By 2012, Egypt was a net importer of petroleum products and other liquids. Compounding the pain from falling oil production, Egypt’s petroleum consumption continued to rise at a steady pace, up 3% annually from 2004 to 2014. In 2014, Egypt produced 708,000 bpd of oil and other liquids, down from its 900,000 bpd peak in the mid-1990s, and below the 775,000 bpd of petroleum products the country consumed in the same year (2014). Declines at mature fields have been somewhat mitigated by the deployment of enhanced oil recovery programs in the 2000s and the expansion of NGLs production, but the trend remains.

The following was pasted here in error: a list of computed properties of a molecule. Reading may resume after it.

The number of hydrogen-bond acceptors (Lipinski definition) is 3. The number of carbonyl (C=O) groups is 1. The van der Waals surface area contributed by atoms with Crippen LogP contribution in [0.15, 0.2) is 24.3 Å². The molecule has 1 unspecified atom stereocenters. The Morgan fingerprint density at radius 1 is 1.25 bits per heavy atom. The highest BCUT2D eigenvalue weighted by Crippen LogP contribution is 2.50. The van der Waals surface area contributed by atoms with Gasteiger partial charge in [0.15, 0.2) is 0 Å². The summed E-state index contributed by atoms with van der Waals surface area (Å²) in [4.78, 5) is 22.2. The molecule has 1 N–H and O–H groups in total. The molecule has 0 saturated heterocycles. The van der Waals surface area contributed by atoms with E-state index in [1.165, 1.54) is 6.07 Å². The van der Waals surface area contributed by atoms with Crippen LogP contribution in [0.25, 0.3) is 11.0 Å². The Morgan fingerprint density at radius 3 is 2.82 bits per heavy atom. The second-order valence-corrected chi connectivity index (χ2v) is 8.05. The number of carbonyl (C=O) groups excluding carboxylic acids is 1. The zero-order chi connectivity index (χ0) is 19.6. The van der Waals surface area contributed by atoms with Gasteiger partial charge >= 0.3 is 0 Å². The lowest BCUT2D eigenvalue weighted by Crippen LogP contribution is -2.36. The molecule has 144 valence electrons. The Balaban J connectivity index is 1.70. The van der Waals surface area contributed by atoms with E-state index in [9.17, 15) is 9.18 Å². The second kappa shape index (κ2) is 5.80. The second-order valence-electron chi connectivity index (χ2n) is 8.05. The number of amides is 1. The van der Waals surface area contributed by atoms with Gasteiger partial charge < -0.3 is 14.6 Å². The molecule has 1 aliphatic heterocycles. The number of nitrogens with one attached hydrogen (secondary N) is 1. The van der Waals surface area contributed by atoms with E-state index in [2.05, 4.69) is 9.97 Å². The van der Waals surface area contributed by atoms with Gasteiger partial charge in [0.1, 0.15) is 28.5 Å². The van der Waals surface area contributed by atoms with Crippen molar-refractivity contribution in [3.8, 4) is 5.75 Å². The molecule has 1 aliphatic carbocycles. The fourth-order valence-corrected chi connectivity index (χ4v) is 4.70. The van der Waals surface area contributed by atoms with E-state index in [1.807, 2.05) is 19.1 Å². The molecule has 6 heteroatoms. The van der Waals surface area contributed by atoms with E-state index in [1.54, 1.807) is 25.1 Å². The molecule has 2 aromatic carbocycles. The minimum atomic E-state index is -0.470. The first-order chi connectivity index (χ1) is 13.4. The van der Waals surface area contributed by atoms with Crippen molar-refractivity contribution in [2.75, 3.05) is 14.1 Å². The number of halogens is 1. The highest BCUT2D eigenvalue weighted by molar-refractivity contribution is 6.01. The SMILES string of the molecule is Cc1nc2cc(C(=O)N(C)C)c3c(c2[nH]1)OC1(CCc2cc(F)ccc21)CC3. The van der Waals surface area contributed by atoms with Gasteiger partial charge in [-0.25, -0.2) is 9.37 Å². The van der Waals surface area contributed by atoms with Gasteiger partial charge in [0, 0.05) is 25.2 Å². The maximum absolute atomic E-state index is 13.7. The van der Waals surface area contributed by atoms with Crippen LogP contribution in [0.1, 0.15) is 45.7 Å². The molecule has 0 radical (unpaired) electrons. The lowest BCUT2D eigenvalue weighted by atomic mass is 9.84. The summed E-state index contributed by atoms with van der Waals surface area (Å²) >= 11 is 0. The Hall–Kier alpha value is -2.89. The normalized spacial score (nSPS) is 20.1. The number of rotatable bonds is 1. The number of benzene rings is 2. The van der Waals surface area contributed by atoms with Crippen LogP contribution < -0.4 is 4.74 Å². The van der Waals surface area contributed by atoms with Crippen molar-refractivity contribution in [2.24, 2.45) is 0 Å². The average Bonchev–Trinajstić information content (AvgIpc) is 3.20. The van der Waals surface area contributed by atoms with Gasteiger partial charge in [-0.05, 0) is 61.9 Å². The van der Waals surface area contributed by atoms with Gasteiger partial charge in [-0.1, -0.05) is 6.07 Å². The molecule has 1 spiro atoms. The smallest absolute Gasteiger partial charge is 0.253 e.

Unlike several of its neighbors, Egypt’s oil production doesn’t primarily come from super-massive oilfields, like Iraq’s Rumalia and Majnoon oilfields or Saudi Arabia’s Ghawar oilfield or Kuwait’s Burgan oilfield, it comes from a series of small fields that are tied into expansive regional gathering systems. Roughly half of Egypt’s crude production comes from the Western Desert, with the rest coming from the Eastern Desert, the Mediterranean Sea, Upper Egypt, Nile Delta, Gulf of Suez, and the Sinai Peninsula.
While a lot of attention has gone to the recent major discoveries of large natural gas reserves in the Nile Delta and the Mediterranean, Egypt has also had some exploration success in the Sinai Peninsula. The Egyptian government has sold off additional exploration blocks in the region over the past few years. That being said, the Sinai Peninsula remains a hotbed for terrorist activities and instability, which will hamper hydrocarbon development until the security situation is brought under control.